Both plays were wonderful. I think the productions had grown each richer, and I found myself noticing small details I’d missed the previous times. Elaine and I discussed the new nuances we’d noticed in The Music Man over dinner at the wonderful Chateaulin. Equivocation in particular was an inspiration for my current book, as it deals with power, monarchs, politics, and searching for the truth amid layers of intrigue. I didn’t try to write while I was on the trip, but over a latte and a fabulous portobello mushroom vegetarian eggs benedict at the Ashland Bistro Café the next day, I made notes for my book, inspired by the plays I’d just seen, particularly the tension between sovereigns and the politicians behind the throne. New ideas and connections sprang to mind.

I drove out of Ashland under a gray, drizzling sky, feeling refreshed and rejuvenated. I put Broadway musicals on the CD player and returned to pondering Act III of my book. Pieces I’d been struggling with fell into place with delightful ease. Not only was getting away good for me, it was creatively energizing. I returned home happy to get back to work.

Do you find getting away for a couple of days clears your thoughts for writing or other projects? Writers, where do you do your best writing thinking? What feeds your inspiration?

Be sure to check out Mélanie writing to Isobel Lydgate about the Peace Festival at the Congress of Vienna in the latest Fraser Correspondence addition.

My fellow History Hoyden Lauren Willig had a great post last week on authors are characters in fiction. It’s fascinating topic and very timely for me, as one of the plays my friend Penny and I just saw at the Oregon Shakespeare Festival in Ashland was the world premiere production of a fabulous new play called Equivocation by Bill Cain.

Equivocation begins with James I’s minister, Robert Cecil, demanding that Shakespeare write a play about the Guy Fawkes plot, adding almost apologetically “The King wants witches.” Shakespeare, called Shagspeare or Shag, is torn, seeing the impossibility and dangers of writing the play, seeing the risks of refusing. The members of the Globe Theater company are torn as well, but in the end agree he should take the commission. Then Shag begins to investigate the Gunpowder Plot and to question is the official version of events is really the truth.

In addition to the actor who plays Shag, four actors play members of the Globe company and also play Cecil, James I, the conspirators, and other characters. The one other actor plays Shag’s daughter Judith, with whom he has a fraught relationship owing to the death of her twin brother and the fact that, in his words, “We both know I wish she was the one who had died.”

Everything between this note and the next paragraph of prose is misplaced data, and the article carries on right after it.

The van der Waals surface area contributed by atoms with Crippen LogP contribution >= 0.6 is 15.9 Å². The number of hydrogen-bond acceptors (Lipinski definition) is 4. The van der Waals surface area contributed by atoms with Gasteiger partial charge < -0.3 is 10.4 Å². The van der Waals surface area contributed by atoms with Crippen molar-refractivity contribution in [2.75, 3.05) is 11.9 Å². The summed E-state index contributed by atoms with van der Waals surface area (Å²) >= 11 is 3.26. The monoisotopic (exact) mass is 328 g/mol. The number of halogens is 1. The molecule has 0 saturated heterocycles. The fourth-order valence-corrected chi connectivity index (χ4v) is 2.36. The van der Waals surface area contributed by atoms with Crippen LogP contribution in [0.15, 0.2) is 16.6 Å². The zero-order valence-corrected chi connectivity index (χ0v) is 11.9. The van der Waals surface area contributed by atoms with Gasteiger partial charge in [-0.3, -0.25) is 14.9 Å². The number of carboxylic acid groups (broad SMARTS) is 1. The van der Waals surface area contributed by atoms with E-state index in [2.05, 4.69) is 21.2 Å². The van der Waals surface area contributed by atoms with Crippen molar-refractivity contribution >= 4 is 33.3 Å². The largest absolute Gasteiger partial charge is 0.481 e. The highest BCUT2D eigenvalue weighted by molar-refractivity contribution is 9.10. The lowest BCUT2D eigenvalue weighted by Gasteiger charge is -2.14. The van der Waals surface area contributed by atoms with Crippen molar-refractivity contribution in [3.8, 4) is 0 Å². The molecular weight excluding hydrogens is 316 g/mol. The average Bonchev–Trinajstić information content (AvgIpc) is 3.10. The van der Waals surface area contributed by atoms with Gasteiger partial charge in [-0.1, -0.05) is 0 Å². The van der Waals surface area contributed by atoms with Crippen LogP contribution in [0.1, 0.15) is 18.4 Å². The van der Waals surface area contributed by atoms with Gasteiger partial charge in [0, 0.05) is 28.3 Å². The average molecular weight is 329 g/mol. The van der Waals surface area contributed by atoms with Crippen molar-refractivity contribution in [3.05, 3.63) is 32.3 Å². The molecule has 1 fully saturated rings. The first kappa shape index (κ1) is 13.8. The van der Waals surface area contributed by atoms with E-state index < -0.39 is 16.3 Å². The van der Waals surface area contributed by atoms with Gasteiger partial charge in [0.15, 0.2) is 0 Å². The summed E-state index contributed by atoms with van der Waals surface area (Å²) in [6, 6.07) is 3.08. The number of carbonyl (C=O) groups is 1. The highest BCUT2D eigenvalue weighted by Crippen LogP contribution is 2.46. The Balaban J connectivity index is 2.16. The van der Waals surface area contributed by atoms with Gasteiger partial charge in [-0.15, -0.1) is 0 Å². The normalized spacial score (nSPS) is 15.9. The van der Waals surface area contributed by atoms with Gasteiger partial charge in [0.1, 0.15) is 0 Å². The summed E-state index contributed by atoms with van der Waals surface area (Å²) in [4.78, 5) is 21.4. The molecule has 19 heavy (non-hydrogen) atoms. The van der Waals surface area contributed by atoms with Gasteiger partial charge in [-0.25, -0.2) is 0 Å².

Equivocation is a brilliant play on a number of levels. It’s exciting storytelling as Shag attempts to unravel the truth behind the Gunpowder Plot. There are fascinating philosophical layers about power, forgiveness, the nature of truth, the nature of theater. Much of the dialogue is laugh-out-loud funny, but there are also moments that make you gasp at the tension, and the end had me in tears. One thing that struck me in terms of Lauren’s blog is that the portrait of Shakespeare really seems like the man who might have written Shakespeare’s plays. I felt the same about the Shakespeare in Shakespeare in Love (with it’s brilliant script by Tom Stoppard and Marc Norman). What’s more, both characters thought and talked like writers

The actor characters in Shakespeare in Love and Equivocation also ring true. There’s a wonderful scene early on in Equivocation where they’re rehearsing King Lear and complaining it doesn’t make any sense (everyone’s mad or pretending to be mad and no one’s listening to anyone else). Richard Burbage says “if we got through his comedies-don’t-have-to-be-funny period, we can get through whatever this is.” :-).

A sampling of some other favorite lines:

Robert Cecil: “What’s the word for a person who waits till the last minute? A…”
Shag: “Writer?”

Judith: “Lear’s about an old man who causes the death of his three daughters and, when it’s over, everyone feels sorry for him.”

Shag: “He [Cecil] insulted me. He said my work would last fifty years.”

Shag [to one of the young actors]: “Anyone who has the looks, energy, needs approval as much as you do and doesn’t care about anyone but himself–can be a great actor. A rare combination, but you have it.”

Do you have favorite plays or books or movies that depict writers and/or actors? What makes them work?

This week’s Fraser Correspondence addition is a letter from Mélanie to Charles on his birthday in 1814.